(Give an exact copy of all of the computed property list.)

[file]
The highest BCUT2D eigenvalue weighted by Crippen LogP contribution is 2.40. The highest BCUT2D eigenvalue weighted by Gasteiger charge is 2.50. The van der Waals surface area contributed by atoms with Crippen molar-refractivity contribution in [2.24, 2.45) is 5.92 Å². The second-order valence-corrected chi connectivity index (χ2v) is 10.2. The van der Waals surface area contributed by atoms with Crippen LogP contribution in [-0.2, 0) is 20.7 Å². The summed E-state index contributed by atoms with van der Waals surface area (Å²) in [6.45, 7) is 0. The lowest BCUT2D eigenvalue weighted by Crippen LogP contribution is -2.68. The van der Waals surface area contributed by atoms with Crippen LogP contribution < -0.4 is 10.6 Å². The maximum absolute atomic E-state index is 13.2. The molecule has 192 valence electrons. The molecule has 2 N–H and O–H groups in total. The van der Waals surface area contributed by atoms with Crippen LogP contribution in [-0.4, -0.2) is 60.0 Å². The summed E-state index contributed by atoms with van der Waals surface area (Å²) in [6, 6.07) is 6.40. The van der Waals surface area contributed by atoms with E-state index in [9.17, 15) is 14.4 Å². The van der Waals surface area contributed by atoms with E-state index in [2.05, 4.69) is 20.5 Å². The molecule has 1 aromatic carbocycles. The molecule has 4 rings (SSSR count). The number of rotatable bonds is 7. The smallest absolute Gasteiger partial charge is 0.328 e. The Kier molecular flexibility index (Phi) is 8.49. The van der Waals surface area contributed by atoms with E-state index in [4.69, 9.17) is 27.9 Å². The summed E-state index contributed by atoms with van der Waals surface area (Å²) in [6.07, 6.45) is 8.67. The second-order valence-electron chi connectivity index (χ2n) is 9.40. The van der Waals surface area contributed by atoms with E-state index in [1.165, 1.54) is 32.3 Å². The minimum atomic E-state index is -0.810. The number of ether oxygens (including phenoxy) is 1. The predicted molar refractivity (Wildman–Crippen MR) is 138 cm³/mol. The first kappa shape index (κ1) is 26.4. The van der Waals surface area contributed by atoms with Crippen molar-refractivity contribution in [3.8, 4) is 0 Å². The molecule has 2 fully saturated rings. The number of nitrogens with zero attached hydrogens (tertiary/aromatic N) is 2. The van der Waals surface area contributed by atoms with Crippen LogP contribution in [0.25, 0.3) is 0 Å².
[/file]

The highest BCUT2D eigenvalue weighted by Crippen LogP contribution is 2.40. The highest BCUT2D eigenvalue weighted by Gasteiger charge is 2.50. The van der Waals surface area contributed by atoms with Crippen molar-refractivity contribution in [2.24, 2.45) is 5.92 Å². The second-order valence-corrected chi connectivity index (χ2v) is 10.2. The van der Waals surface area contributed by atoms with Crippen LogP contribution in [-0.2, 0) is 20.7 Å². The summed E-state index contributed by atoms with van der Waals surface area (Å²) in [6.45, 7) is 0. The lowest BCUT2D eigenvalue weighted by Crippen LogP contribution is -2.68. The van der Waals surface area contributed by atoms with Crippen LogP contribution < -0.4 is 10.6 Å². The maximum absolute atomic E-state index is 13.2. The molecule has 192 valence electrons. The molecule has 2 N–H and O–H groups in total. The van der Waals surface area contributed by atoms with Crippen LogP contribution in [-0.4, -0.2) is 60.0 Å². The summed E-state index contributed by atoms with van der Waals surface area (Å²) in [6, 6.07) is 6.40. The van der Waals surface area contributed by atoms with E-state index in [9.17, 15) is 14.4 Å². The van der Waals surface area contributed by atoms with E-state index in [2.05, 4.69) is 20.5 Å². The molecule has 1 aromatic carbocycles. The molecule has 4 rings (SSSR count). The number of rotatable bonds is 7. The smallest absolute Gasteiger partial charge is 0.328 e. The Kier molecular flexibility index (Phi) is 8.49. The van der Waals surface area contributed by atoms with E-state index in [4.69, 9.17) is 27.9 Å². The summed E-state index contributed by atoms with van der Waals surface area (Å²) in [6.07, 6.45) is 8.67. The second-order valence-electron chi connectivity index (χ2n) is 9.40. The van der Waals surface area contributed by atoms with E-state index in [1.165, 1.54) is 32.3 Å². The minimum atomic E-state index is -0.810. The number of ether oxygens (including phenoxy) is 1. The predicted molar refractivity (Wildman–Crippen MR) is 138 cm³/mol. The first kappa shape index (κ1) is 26.4. The van der Waals surface area contributed by atoms with Crippen molar-refractivity contribution in [3.8, 4) is 0 Å². The molecule has 2 fully saturated rings. The number of nitrogens with zero attached hydrogens (tertiary/aromatic N) is 2. The van der Waals surface area contributed by atoms with Crippen LogP contribution in [0.25, 0.3) is 0 Å².